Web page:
As I give talks on the new translation of the Roman Missal which we will begin using this Advent, people are often interested to know just how much difference there really is between the current translation and the new translation. In some cases, there’s not much difference. However, I think “Blessing of Ashes” prayer on Ash Wednesday gives us a pretty good example of why a new translation was needed. Below are the current translation and then the new translation. Note that both prayers are supposedly “translating” the exact same Latin text.
Dear friends in Christ,
let us ask our Father
to bless these ashes
which we will use
as the mark of our repentance.
Dear brethren (brothers and sisters), let us humbly ask God our Father
that he be pleased to bless with the abundance of his grace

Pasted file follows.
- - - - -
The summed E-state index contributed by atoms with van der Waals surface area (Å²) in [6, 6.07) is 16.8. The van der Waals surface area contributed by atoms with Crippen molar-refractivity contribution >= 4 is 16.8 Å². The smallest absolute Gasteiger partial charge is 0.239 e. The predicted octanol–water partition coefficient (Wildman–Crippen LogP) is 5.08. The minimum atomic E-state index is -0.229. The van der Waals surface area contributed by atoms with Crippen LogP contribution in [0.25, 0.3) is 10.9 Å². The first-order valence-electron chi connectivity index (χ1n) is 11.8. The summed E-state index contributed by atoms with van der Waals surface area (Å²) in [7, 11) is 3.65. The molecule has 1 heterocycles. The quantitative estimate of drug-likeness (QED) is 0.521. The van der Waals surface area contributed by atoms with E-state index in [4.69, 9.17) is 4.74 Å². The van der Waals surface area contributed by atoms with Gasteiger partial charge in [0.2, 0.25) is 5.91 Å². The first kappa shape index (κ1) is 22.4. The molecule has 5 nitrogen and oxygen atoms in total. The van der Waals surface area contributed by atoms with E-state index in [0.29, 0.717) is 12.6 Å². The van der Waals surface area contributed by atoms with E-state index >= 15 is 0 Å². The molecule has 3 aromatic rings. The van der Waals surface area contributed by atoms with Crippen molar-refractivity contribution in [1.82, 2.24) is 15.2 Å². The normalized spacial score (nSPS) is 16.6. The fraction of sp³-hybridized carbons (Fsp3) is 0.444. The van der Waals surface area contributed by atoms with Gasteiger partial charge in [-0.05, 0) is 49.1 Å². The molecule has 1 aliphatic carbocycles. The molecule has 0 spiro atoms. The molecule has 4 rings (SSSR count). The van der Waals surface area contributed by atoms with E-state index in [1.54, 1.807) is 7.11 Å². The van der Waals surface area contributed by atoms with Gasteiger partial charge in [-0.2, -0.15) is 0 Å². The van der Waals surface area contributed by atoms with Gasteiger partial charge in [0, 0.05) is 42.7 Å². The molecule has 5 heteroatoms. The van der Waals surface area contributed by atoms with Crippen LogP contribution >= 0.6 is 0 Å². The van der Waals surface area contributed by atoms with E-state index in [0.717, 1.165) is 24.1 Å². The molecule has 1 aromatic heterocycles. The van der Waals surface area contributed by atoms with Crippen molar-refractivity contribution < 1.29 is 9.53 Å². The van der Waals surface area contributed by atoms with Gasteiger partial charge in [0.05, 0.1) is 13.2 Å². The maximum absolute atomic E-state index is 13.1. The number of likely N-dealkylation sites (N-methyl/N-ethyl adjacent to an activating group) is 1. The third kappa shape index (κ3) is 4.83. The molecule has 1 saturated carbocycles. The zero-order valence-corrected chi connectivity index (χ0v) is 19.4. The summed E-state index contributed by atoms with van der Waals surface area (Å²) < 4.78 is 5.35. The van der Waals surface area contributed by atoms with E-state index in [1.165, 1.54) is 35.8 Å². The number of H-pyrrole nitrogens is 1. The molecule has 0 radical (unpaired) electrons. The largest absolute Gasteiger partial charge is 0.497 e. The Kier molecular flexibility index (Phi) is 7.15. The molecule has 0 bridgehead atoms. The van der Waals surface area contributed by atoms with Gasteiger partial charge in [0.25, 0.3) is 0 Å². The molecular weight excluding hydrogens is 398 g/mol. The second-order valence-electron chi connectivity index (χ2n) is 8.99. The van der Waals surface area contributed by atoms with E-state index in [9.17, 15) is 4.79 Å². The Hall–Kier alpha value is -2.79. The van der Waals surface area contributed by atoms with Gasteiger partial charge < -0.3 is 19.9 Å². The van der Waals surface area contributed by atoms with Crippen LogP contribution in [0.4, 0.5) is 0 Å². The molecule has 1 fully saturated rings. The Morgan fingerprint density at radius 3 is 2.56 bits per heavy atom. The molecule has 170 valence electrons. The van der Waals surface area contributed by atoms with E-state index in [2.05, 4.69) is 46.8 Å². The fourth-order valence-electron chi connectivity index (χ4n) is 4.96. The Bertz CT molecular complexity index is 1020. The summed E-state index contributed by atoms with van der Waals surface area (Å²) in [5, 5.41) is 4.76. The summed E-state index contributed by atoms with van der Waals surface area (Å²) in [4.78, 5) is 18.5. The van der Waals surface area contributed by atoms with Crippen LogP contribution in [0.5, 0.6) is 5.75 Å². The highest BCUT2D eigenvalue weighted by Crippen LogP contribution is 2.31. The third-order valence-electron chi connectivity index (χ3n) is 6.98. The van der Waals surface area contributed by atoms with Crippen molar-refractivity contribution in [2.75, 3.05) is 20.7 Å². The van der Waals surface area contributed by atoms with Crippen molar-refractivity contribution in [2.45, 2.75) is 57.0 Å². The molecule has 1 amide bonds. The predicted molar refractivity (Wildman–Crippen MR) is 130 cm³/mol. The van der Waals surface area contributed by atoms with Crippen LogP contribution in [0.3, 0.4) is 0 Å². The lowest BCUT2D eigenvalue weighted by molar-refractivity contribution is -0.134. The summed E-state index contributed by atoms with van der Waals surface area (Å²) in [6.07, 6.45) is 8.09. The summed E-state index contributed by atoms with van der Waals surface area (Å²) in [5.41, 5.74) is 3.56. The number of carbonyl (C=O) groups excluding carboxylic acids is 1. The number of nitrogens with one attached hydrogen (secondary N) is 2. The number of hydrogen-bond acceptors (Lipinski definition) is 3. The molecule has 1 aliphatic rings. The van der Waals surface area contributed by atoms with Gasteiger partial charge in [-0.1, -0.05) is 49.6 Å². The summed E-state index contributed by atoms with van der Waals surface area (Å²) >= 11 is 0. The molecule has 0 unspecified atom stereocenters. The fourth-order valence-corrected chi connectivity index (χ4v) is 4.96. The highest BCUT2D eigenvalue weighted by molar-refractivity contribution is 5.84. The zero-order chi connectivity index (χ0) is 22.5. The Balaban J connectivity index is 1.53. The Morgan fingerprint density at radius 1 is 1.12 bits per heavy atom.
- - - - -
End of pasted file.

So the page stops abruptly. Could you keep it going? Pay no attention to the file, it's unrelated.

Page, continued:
these ashes, which we will put on our heads in penitence.
O God, who are moved by acts of humility
and respond with forgiveness to works of penance,
lend your merciful ear to our prayers
and in your kindness pour out the grace of your blessing
on your servants who are marked with these ashes,
that, as they follow the Lenten observances,
they may be worthy to come with minds made pure
to celebrant the Paschal Mystery of your Son.
This is just one example of how what we have been praying has in many cases not been a “translation” at all, but rather a redaction or even a new creation. With the new translation, English speaking Catholics will once again be able to know that the prayers we are praying are in fact the same ones being used around the world rather than our own special editing. Much more will come in the upcoming months.